'X2' Screenwriter Describes The 'X-Men 3' He And Bryan Singer Would Have Made

X2: X-Men UnitedSeveral fans have wondered what "X-Men: The Last Stand" would've looked like with Bryan Singer at the helm as opposed to eventual director Brett Ratner, particularly after the latter filmmaker's recent comments towards his detractors. Well, wonder no more.

In an interview with Slash Film (as transcribed by The Geek Files), "X2: X-Men United" screenwriter Michael Dougherty described his and Singer's unused plans for "X-Men 3."

According to the writer, the film would have focused on Jean Grey's transformation into the Phoenix, albeit much differently than the version ultimately seen in "The Last Stand."

"You found out was that Phoenix was going round the world taking things into her own hands and that she had basically returned as a god," described the screenwriter. "She had viewed herself as above the conflict, that she was here to end things on her terms, she was sick of the fighting and she was going to take things into her own hands and she did not give a sh-- what the X-Men or the Brotherhood had to say about it."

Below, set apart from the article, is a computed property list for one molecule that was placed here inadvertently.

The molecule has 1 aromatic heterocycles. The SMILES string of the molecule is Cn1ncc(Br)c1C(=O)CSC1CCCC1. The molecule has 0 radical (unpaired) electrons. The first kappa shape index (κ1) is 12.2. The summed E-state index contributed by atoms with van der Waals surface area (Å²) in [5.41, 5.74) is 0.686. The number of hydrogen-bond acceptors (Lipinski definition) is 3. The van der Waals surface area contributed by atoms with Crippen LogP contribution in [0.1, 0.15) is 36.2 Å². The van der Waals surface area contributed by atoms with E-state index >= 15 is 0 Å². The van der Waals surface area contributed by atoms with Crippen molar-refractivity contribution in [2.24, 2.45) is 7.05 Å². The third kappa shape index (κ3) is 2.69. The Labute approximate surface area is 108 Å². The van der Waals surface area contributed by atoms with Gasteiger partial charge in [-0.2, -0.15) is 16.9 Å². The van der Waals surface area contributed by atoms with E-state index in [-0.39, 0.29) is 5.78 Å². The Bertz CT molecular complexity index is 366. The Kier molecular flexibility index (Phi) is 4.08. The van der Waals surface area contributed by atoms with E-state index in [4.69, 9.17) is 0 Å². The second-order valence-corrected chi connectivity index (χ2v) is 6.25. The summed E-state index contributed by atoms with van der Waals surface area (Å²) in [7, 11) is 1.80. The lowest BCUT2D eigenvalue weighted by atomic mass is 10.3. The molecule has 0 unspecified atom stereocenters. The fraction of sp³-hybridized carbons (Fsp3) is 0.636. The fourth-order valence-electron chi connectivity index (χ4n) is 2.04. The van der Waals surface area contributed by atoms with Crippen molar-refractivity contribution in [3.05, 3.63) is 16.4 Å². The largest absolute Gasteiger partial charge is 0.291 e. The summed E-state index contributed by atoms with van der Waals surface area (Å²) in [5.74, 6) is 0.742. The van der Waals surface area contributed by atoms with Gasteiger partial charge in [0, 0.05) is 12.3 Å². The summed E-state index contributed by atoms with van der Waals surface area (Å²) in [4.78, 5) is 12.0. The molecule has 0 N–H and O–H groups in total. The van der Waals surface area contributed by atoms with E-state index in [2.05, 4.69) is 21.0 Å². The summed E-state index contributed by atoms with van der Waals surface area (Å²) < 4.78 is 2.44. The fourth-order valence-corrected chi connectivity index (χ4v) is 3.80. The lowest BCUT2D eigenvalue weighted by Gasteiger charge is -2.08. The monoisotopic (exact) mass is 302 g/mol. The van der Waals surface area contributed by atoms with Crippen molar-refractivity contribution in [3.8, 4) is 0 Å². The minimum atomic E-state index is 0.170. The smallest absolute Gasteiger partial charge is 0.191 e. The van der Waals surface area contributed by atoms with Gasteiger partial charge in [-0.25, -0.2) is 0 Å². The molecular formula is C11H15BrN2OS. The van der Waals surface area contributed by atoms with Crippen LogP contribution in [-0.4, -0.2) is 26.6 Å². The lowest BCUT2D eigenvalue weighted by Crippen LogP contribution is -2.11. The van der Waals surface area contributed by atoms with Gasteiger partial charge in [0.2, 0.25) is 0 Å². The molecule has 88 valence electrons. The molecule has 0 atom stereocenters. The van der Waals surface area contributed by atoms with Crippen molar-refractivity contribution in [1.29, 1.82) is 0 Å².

The film would have ended with the Phoenix's departure, though not at the claws of Wolverine as was the case in "X-Men: The Last Stand."

"Ultimately she kind of becomes that cosmic force that Phoenix is known to be, she leaves Earth and becomes a god or at least a higher level of intelligence and she goes into the cosmos possibly to kick-start life somewhere else," said Dougherty. "The final scene for me would have been her telling Cyclops or her telling the X-Men 'I'll be watching.'"

Additionally, Dougherty and Singer's story focused heavily on Cyclops, who was killed off early on in Ratner's "X-Men" film.

"The one idea that I loved, that I really wanted to do, was that Cyclops would build the Danger Room," he said. "He felt guilty that because the X-Men were too weak, they weren't strong enough or fast enough, that was the reason Jean died. If they were a little bit better at fighting, then she might still be alive. It was all about this guilt he had about her death and he built the Danger Room to train them to be better. In the end it really was about him not being able to let go of her and that causes the chaos and disruption in the movie and in the end it's about him letting her go."

What do you think of Dougherty and Singer's take on the third "X-Men" film? Would you have preferred that version to Ratner's? Let us know your thoughts in the comments section or on Twitter!